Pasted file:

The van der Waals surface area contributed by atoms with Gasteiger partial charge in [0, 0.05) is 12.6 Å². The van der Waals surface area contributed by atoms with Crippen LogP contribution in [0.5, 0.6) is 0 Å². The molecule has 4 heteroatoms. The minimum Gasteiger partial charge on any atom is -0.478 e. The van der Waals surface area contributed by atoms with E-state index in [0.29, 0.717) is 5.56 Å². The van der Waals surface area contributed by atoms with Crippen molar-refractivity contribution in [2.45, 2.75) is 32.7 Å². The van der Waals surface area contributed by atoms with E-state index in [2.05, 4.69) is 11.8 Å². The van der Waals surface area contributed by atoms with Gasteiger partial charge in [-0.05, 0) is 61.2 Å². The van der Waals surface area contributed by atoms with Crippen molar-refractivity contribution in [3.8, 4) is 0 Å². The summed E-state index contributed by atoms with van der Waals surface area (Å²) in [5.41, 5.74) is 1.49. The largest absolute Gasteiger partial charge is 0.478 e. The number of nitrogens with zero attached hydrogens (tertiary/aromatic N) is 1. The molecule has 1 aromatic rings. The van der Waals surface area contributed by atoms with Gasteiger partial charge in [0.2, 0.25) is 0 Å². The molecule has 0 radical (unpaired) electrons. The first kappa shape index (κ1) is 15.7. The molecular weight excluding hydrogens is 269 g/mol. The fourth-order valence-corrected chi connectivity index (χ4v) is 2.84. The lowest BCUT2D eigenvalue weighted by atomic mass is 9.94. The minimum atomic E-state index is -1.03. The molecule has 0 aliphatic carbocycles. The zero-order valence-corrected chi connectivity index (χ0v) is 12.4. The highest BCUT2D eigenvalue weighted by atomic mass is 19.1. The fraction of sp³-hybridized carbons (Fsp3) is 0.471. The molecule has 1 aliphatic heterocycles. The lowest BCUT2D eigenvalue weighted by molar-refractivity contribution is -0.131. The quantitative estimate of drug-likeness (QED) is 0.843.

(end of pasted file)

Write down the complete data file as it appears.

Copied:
The van der Waals surface area contributed by atoms with Gasteiger partial charge in [0, 0.05) is 12.6 Å². The van der Waals surface area contributed by atoms with Crippen LogP contribution in [0.5, 0.6) is 0 Å². The molecule has 4 heteroatoms. The minimum Gasteiger partial charge on any atom is -0.478 e. The van der Waals surface area contributed by atoms with E-state index in [0.29, 0.717) is 5.56 Å². The van der Waals surface area contributed by atoms with Crippen molar-refractivity contribution in [2.45, 2.75) is 32.7 Å². The van der Waals surface area contributed by atoms with E-state index in [2.05, 4.69) is 11.8 Å². The van der Waals surface area contributed by atoms with Gasteiger partial charge in [-0.05, 0) is 61.2 Å². The van der Waals surface area contributed by atoms with Crippen molar-refractivity contribution in [3.8, 4) is 0 Å². The summed E-state index contributed by atoms with van der Waals surface area (Å²) in [5.41, 5.74) is 1.49. The largest absolute Gasteiger partial charge is 0.478 e. The number of nitrogens with zero attached hydrogens (tertiary/aromatic N) is 1. The molecule has 1 aromatic rings. The van der Waals surface area contributed by atoms with Gasteiger partial charge in [0.2, 0.25) is 0 Å². The molecule has 0 radical (unpaired) electrons. The first kappa shape index (κ1) is 15.7. The molecular weight excluding hydrogens is 269 g/mol. The fourth-order valence-corrected chi connectivity index (χ4v) is 2.84. The lowest BCUT2D eigenvalue weighted by atomic mass is 9.94. The minimum atomic E-state index is -1.03. The molecule has 0 aliphatic carbocycles. The zero-order valence-corrected chi connectivity index (χ0v) is 12.4. The highest BCUT2D eigenvalue weighted by atomic mass is 19.1. The fraction of sp³-hybridized carbons (Fsp3) is 0.471. The molecule has 1 aliphatic heterocycles. The lowest BCUT2D eigenvalue weighted by molar-refractivity contribution is -0.131. The quantitative estimate of drug-likeness (QED) is 0.843.